The road in from the highway was hilly, narrow and barely graveled. Half rotted timbers from the original log road broke through the dirt in places and the ditches were overgrown with weeds. In spring, buried culverts swelled the road in mounds that looked like beached whales sunning in the middle of nowhere. These bulges remained until the frost completely left the ground then descended to almost level by midsummer only to be heaved up again in the winter. The effectiveness of the culverts suffered as years without proper maintenance passed.
Travelling on the road in the summer produced a cloud of dust that followed a vehicle like the exhaust of a jet engine. With care, two could pass, but it left occupants in a choking, dust cloud for several seconds. It also meant driving nearly blind until the dust settled. Graders came down the road at least once a summer hauling weeds and dirt up from the ditches and spreading a lump of debris on the center of the road, including embedded rocks. These rocks could be as high as 18 inches although it usually was more like14. Passing a grader meant taking a chance driving over the hump and then clinging to the margin of road remaining. Until the grader made its exiting pass the road was practically a one way street.
Soil on the sides of the road varied from sand to clay to black muck. The corner where the concession road broke off to our side road was entirely black muck. One summer a ditch clearing backhoe got sucked in by the muck. In trying to make corrections the rear of the machine slipped sideways and got sucked in even deeper. The hapless operator radioed for help before climbing out of his sinking machine. By the time two large trucks arrived to assist, the rear of the trapped backhoe was barely visible and it had started to tip onto its side. With little room for manoeuvring the men pondered logistics, situated their trucks as effectively as space allowed, and then attached chains from the backhoe to the trucks.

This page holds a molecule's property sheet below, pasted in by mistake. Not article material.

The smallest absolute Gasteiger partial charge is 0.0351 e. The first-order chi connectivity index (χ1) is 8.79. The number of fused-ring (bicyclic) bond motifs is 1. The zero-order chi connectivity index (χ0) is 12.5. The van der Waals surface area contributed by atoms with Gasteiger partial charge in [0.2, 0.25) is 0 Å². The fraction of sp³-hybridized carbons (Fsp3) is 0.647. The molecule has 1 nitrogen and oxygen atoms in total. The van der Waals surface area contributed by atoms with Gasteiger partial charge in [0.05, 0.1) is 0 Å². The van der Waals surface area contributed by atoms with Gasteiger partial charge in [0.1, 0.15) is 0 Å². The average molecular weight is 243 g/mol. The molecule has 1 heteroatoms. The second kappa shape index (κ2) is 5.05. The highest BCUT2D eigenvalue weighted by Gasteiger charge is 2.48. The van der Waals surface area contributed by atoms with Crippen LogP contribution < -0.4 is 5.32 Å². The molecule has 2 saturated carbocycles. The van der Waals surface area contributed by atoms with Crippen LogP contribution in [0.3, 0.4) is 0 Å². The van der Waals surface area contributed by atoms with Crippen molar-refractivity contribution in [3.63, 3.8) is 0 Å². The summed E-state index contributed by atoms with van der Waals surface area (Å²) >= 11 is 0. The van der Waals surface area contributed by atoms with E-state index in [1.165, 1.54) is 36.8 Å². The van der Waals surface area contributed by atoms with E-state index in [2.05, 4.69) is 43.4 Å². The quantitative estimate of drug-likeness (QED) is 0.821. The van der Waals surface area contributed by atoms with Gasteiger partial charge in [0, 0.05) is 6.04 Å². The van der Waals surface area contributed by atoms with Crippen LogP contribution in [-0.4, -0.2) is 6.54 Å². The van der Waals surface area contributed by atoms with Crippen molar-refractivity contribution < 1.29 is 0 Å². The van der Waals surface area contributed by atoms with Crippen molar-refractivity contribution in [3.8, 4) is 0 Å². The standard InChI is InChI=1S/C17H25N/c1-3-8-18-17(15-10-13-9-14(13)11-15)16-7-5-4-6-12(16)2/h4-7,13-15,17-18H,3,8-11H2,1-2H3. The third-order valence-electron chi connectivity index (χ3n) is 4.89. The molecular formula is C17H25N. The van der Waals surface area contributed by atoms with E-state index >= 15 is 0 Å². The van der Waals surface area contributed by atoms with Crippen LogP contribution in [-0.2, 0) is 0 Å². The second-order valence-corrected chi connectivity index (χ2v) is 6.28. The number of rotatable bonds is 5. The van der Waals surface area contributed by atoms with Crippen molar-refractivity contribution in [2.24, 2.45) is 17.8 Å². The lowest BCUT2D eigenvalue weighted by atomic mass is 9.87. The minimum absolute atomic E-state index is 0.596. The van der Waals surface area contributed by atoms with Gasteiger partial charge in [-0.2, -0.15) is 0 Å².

Diesel engines strained unsuccessfully at the load, their exhaust crowding the air with spent fuel, their wheels digging into the logs beneath the surface of the road. Visible tremors hammered the area shaking dead limbs off surrounding trees sending flocks of birds skyward. The backhoe sank further into the muck. The owner arrived and after some discussion he climbed through the muck, and got into the partially submerged cab. The crew balked but the owner pressed them to pull as he revved the backhoe’s sinking engine.
The wheels of the large trucks sent clots of dirt, logs, and stone flying. The owner, his determined face barely visible inside the cab, gunned the backhoe’s engine. Muck started spraying out from behind the submerged machine sinking it deeper. It looked like the muck was about to swallow both machine and man when it suddenly released its hold. The backhoe sprung to the road causing one of the rescue trucks to plunge into the edge of a diagonal ditch. Its liberation was not nearly as dramatic, but the damage to the road during this whole operation was substantial. Two loads of gravel made a cosmetic repair, but the road continued to sink over the remainder of the summer.
Where and when was this road? In a third world country?
No, it was Northern Ontario and it was the road that led to the path into our home in the late 1970’s. That path led to our one room house where we lived with our children, a handful of animals, and a lifetime of memories.